Superman, Lethal Weapon and The Goonies director Richard Donner dies aged 91

Richard Donner was a prolific Hollywood success story (Picture: Jordan Strauss/Invision/AP, File)

Prolific director and producer Richard Donner, whose big screen classics include The Goonies, The Omen, the original Superman film and the Lethal Weapon movies, has died aged 91.

A Hollywood heavyweight of the 70s, 80s and 90s, Donner’s career also took in classic TV of the 50s and 60s such as The Twilight Zone and The Man from U.N.C.L.E., alongside executive producing work on Bryan Singer’s X-Men in 2000 and the 2009 X-Men Origins: Wolverine prequel.

His death was confirmed to Variety by Donner’s production company, although no cause has yet been released.

Donner began his career as an aspiring actor, mainly in off-Broadway productions, before he was given the advice of trying out directing by a colleague who felt he wasn’t good at taking it himself.

His television directing career took off in the early 60s after six episodes of Wanted: Dead or Alive, a Steve McQueen Western series, and Donner then dotted about studios helming various episodes of series like Perry Mason, Route 66, The Man From U.N.C.L.E., Get Smart, Kojak and The Twilight Zone, including a 1963 episode starring a young William Shatner.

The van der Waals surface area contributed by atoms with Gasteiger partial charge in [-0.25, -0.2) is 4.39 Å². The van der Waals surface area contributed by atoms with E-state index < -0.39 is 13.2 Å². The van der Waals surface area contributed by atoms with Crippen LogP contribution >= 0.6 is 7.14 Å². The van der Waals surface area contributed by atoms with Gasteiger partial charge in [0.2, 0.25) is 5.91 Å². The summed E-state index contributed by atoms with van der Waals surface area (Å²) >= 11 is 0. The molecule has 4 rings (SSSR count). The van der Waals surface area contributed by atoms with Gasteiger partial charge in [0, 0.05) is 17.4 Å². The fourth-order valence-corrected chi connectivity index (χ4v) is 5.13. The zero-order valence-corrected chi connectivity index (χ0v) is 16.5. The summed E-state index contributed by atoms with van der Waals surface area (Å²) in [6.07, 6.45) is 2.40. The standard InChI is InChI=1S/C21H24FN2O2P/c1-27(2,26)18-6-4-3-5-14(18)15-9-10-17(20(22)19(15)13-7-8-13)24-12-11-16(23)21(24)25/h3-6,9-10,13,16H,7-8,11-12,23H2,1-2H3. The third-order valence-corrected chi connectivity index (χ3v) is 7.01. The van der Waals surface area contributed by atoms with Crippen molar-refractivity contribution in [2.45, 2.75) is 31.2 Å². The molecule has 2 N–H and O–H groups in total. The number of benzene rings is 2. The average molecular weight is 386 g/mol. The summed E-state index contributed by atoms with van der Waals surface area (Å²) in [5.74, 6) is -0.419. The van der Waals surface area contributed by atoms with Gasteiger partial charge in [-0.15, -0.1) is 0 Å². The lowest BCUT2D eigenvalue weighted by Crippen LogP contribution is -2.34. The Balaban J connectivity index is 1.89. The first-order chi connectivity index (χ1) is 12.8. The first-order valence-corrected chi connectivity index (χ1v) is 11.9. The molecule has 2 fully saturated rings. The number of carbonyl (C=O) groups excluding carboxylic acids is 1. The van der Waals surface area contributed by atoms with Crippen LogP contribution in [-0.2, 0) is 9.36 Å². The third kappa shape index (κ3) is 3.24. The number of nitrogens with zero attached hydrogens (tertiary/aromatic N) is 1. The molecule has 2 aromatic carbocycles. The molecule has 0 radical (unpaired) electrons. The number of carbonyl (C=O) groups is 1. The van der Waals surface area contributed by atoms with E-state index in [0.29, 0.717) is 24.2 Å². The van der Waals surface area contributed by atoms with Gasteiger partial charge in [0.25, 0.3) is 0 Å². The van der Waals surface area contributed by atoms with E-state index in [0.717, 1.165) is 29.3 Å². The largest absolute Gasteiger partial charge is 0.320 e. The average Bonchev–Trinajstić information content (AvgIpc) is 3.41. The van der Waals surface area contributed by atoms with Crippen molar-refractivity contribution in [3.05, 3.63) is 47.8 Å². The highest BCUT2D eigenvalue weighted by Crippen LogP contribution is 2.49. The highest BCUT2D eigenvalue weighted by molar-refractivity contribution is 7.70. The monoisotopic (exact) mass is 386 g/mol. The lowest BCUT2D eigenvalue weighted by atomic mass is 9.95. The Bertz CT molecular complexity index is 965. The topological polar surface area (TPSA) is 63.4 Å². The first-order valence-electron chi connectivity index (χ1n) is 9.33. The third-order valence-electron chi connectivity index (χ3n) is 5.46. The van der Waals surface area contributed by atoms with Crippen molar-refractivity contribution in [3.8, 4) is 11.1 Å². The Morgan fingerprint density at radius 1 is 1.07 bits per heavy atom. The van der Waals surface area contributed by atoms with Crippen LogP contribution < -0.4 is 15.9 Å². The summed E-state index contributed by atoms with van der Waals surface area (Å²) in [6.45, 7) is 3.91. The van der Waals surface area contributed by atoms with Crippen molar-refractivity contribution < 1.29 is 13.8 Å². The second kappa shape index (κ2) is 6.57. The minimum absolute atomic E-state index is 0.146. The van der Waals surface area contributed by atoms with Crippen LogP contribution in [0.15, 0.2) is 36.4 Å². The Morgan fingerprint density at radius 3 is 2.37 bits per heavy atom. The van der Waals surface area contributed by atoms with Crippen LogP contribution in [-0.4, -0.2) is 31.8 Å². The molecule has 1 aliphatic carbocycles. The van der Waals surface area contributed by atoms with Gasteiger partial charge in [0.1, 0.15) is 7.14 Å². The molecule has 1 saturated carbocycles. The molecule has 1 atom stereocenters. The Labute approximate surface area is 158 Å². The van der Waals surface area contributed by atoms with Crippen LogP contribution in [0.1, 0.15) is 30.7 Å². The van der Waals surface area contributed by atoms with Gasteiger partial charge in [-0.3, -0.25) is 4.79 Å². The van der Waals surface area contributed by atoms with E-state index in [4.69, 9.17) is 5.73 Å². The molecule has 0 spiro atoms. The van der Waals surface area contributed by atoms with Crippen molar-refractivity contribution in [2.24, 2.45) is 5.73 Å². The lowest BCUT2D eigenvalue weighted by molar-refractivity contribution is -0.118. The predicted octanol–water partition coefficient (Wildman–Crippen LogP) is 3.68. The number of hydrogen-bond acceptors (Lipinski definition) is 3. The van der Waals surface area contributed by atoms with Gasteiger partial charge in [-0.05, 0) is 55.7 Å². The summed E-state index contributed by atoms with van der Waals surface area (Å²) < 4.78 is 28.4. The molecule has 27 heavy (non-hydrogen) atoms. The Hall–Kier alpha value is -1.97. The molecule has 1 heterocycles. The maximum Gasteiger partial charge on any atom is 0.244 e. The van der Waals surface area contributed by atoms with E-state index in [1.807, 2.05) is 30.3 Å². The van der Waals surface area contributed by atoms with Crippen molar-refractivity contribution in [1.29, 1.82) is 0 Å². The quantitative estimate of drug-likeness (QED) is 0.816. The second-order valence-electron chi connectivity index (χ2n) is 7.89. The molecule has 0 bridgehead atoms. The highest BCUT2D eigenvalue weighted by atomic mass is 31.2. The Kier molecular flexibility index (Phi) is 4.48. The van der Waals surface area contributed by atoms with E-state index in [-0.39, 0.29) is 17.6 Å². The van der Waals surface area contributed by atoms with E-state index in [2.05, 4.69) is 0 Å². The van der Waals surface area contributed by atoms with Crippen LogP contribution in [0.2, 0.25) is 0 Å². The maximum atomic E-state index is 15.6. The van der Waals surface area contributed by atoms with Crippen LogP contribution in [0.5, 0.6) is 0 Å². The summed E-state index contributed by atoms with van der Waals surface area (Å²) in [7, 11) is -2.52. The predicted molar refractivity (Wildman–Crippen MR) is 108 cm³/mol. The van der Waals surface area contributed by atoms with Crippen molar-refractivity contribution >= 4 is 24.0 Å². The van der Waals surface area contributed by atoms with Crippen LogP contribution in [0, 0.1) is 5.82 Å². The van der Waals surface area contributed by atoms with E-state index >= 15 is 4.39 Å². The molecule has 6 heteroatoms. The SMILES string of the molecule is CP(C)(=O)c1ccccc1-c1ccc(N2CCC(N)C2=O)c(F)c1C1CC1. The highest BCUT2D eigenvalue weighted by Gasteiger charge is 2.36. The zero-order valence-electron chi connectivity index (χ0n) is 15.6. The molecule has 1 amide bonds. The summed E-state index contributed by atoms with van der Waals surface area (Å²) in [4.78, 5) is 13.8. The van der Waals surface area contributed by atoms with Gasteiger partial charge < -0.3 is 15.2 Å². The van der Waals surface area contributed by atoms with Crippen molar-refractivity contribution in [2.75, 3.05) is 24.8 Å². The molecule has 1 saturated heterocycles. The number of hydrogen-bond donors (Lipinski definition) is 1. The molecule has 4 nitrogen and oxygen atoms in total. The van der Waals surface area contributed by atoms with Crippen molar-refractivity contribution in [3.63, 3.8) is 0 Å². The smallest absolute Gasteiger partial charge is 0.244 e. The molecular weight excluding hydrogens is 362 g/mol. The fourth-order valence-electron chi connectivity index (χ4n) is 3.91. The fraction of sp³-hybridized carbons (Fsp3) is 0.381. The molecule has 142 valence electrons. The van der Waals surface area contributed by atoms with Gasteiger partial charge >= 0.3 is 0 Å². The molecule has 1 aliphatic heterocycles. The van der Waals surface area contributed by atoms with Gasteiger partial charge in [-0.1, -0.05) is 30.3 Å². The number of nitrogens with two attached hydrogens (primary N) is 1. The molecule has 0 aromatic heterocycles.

Iconic horror movie The Omen in 1976, starring Gregory Peck, marked Donner’s feature film break-through, and it was just two short years before he was working with Christopher Reeve on Superman.

Donner’s career spanned over six decades (Picture: Columbia/Kobal/Shutterstock)

In the 1980s, Donner saw continued success with fantasy adventure Ladyhawke, nostalgic childhood favourite The Goonies and the start of the Lethal Weapon franchise, starring Mel Gibson and Danny Glover.

Actor Sean Astin, who starred as Mikey in The Goonies, played tribute to Donner, remembering how he ‘commanded attention’ and ‘laughed like no man has ever laughed before’.

‘Dick was so much fun,’ he continued, ‘What I perceived in him, as a 12-year-old kid, is that he cared. I love how much he cared.’

Astin signed off his tribute with a beloved and poignant phrase from the film: ‘Goonies Never Say Die.’

The Goonies is one of Donner’s most beloved films (Picture: Warner Bros/Kobal/Shutterstock)
Donner directing Lethal Weapon star Mel Gibson (Picture: Snap/Shutterstock)

On top of his successful directing career, with the Lethal Weapon movies’ box office performance propelling him into the exclusive club of directors who have generated over $1billion (£721.8m), Donner also produced films, many of them with his wife Lauren Shuler Donner.

His producing credits include Omen III: The Final Conflict, The Lost Boys and the Free Willy trilogy, while he continued as a director of films like Scrooged, starring Bill Murray, and Assassins, featuring Sylvester Stallone, from the late 80s into the 90s.

After the success of X-Men Origins: Wolverine, his last producing credit was 2012’s Black & White in Colors, although he was attached to an as-yet unreleased untitled Goonies ‘re-enactment’ TV movie and to the movie’s official sequel.

He is survived by his wife, Shuler Donner.

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